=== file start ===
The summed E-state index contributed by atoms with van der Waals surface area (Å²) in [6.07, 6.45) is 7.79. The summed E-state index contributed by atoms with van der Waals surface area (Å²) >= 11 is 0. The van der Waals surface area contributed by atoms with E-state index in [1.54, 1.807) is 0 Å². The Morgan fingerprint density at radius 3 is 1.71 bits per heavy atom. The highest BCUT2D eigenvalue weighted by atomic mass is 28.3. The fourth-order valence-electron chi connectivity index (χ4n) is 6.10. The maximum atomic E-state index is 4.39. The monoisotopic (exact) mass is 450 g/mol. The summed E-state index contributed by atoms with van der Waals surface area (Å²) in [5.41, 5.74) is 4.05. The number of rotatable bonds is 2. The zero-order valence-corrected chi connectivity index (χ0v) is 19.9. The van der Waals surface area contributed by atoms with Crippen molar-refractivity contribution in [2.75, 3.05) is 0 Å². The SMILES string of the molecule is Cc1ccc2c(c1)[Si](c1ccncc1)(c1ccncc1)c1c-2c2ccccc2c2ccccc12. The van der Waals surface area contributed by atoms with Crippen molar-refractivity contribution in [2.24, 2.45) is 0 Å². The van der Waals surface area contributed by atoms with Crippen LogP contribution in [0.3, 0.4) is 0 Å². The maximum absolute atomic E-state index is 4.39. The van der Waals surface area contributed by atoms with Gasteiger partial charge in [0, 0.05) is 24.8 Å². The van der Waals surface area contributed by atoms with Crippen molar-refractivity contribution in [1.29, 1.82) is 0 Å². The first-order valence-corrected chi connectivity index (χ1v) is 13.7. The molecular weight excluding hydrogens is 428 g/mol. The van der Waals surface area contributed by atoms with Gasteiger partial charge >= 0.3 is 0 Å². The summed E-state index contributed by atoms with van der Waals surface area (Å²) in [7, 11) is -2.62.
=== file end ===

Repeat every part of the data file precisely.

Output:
The summed E-state index contributed by atoms with van der Waals surface area (Å²) in [6.07, 6.45) is 7.79. The summed E-state index contributed by atoms with van der Waals surface area (Å²) >= 11 is 0. The van der Waals surface area contributed by atoms with E-state index in [1.54, 1.807) is 0 Å². The Morgan fingerprint density at radius 3 is 1.71 bits per heavy atom. The highest BCUT2D eigenvalue weighted by atomic mass is 28.3. The fourth-order valence-electron chi connectivity index (χ4n) is 6.10. The maximum atomic E-state index is 4.39. The monoisotopic (exact) mass is 450 g/mol. The summed E-state index contributed by atoms with van der Waals surface area (Å²) in [5.41, 5.74) is 4.05. The number of rotatable bonds is 2. The zero-order valence-corrected chi connectivity index (χ0v) is 19.9. The van der Waals surface area contributed by atoms with Crippen molar-refractivity contribution in [2.75, 3.05) is 0 Å². The SMILES string of the molecule is Cc1ccc2c(c1)[Si](c1ccncc1)(c1ccncc1)c1c-2c2ccccc2c2ccccc12. The van der Waals surface area contributed by atoms with Crippen molar-refractivity contribution in [2.24, 2.45) is 0 Å². The van der Waals surface area contributed by atoms with Crippen LogP contribution in [0.3, 0.4) is 0 Å². The maximum absolute atomic E-state index is 4.39. The van der Waals surface area contributed by atoms with Gasteiger partial charge in [0, 0.05) is 24.8 Å². The van der Waals surface area contributed by atoms with Crippen molar-refractivity contribution in [1.29, 1.82) is 0 Å². The first-order valence-corrected chi connectivity index (χ1v) is 13.7. The molecular weight excluding hydrogens is 428 g/mol. The van der Waals surface area contributed by atoms with Gasteiger partial charge >= 0.3 is 0 Å². The summed E-state index contributed by atoms with van der Waals surface area (Å²) in [7, 11) is -2.62.